Nick can take a better shot, but Nate is less likely to eat one to begin with.
Fence Brawling vs. Clinchwork
Neither brother is a Muay Thai fighter, so you won’t see the typical double-collar tie in the clinch. Nick can at least go forehead to forehead and alternate between hooks to the body and head till his opponent wilts but Nate has no such option. The younger Diaz is lanky for lightweight and has a natural disadvantage in close.
Yet it is Nate who has developed a sophisticated clinch game.
He’ll press an opponent against the cage with one knee limiting the movement of his opponent’s leg. From there, he’ll grab an opponent’s wrist and wrench their arm away from their head and periodically let go to throw short punches. He doesn’t have the best knees but his height gives him extraordinary leverage. Understanding his strength disadvantage, Nate doesn’t try too hard to hold his opponents in place as much as he forces them to expend energy and absorb damage trying to escape.
Deceptive Heavy Hitter
Quick! Between Nick and Nate, who has the knockout punch? You said Nick, right? After all, he owns 13 wins by knock out to Nate’s paltry 4 and his face-plant of Lawler is still the best highlight between either of them. Nick’s tendency to brawl has given us a highlight reel full of opponents crumpling to the ground.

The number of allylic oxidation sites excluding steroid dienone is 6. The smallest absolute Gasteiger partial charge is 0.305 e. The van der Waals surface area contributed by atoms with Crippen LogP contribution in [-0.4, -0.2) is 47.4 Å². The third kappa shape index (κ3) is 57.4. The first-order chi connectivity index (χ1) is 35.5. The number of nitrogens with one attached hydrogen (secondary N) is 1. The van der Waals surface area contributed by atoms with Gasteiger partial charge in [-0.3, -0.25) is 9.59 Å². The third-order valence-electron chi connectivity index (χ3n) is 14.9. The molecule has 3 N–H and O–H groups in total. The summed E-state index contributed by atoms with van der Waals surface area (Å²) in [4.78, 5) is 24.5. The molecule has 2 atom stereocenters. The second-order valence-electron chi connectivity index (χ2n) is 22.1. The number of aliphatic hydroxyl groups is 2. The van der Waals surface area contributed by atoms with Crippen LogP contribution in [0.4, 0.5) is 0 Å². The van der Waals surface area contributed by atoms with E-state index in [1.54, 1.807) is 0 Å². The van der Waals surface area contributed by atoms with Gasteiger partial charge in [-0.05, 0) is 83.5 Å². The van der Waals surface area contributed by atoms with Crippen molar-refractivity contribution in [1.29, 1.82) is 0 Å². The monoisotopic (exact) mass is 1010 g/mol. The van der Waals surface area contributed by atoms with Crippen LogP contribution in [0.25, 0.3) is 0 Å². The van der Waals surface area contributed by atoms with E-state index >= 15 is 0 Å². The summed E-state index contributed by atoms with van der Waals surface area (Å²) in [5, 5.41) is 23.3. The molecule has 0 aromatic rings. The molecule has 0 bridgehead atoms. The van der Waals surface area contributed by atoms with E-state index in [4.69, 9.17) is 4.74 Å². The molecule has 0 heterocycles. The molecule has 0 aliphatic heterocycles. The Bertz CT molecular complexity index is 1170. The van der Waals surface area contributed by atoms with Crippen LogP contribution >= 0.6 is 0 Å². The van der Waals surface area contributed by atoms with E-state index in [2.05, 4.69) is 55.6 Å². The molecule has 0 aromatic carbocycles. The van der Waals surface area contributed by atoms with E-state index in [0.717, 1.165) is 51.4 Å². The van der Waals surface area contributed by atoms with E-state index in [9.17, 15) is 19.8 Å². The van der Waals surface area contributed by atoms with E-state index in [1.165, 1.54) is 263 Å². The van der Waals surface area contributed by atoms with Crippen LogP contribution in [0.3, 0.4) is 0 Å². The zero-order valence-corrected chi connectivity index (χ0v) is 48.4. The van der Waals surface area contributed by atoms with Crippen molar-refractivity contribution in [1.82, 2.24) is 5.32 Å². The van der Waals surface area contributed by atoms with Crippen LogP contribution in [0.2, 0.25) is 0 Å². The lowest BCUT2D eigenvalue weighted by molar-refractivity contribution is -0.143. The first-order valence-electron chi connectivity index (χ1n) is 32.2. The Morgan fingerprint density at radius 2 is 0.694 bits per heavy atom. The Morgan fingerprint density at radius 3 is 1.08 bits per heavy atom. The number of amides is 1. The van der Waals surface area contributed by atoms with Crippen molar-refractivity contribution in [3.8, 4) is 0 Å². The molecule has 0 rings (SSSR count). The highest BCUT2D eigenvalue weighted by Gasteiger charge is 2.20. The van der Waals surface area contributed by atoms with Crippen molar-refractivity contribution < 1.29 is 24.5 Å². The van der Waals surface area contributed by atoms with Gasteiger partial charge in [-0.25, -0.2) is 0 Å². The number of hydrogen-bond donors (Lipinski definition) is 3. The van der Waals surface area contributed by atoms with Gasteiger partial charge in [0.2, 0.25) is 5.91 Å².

Look a little deeper though, and you see issues with that choice.
Nick can’t change the course of the fight with a single punch. He relies on an accumulation of damage before a final shot to the chin or ribs ends his opponent. It’s akin to chopping down an enormous tree with a series of well placed blows from an axe; one of those chops will bring it down, but it won’t be solely responsible. With the exception of Lawler, Nick hasn’t (nor will ever) hurt a fresh opponent without prior damage. In fact, Nick has the higher knockout rate but Nate has the higher finishing rate overall.
And that’s because Nate’s left cross is one of the best weapons in the sport.
A single connection renders opponents who have taken no significant prior damage to stumble like they’re in a roller rink. It is not an exaggeration to say that this left cross has played a huge part in almost every single one of his UFC victories. Conor McGregor was certainly tired in their first meeting, but hadn’t eaten any clean power shots from Nate. But the moment the left cross found his jaw, the previously unrattled Conor shook to his heels. Nate has an incredible number of submissions because so many opponents shoot in on him after getting concussed.
Nick and Nate both kill their prey with startling efficiency. But Nick needs a thousand cuts, while Nate must slip his rapier through the defense only once.
As we’ve seen from the analysis, Nick and Nate are actually quite different. They share peerless cardio and a “don’t give a f**k” attitude, but they are machines built with different purposes in mind.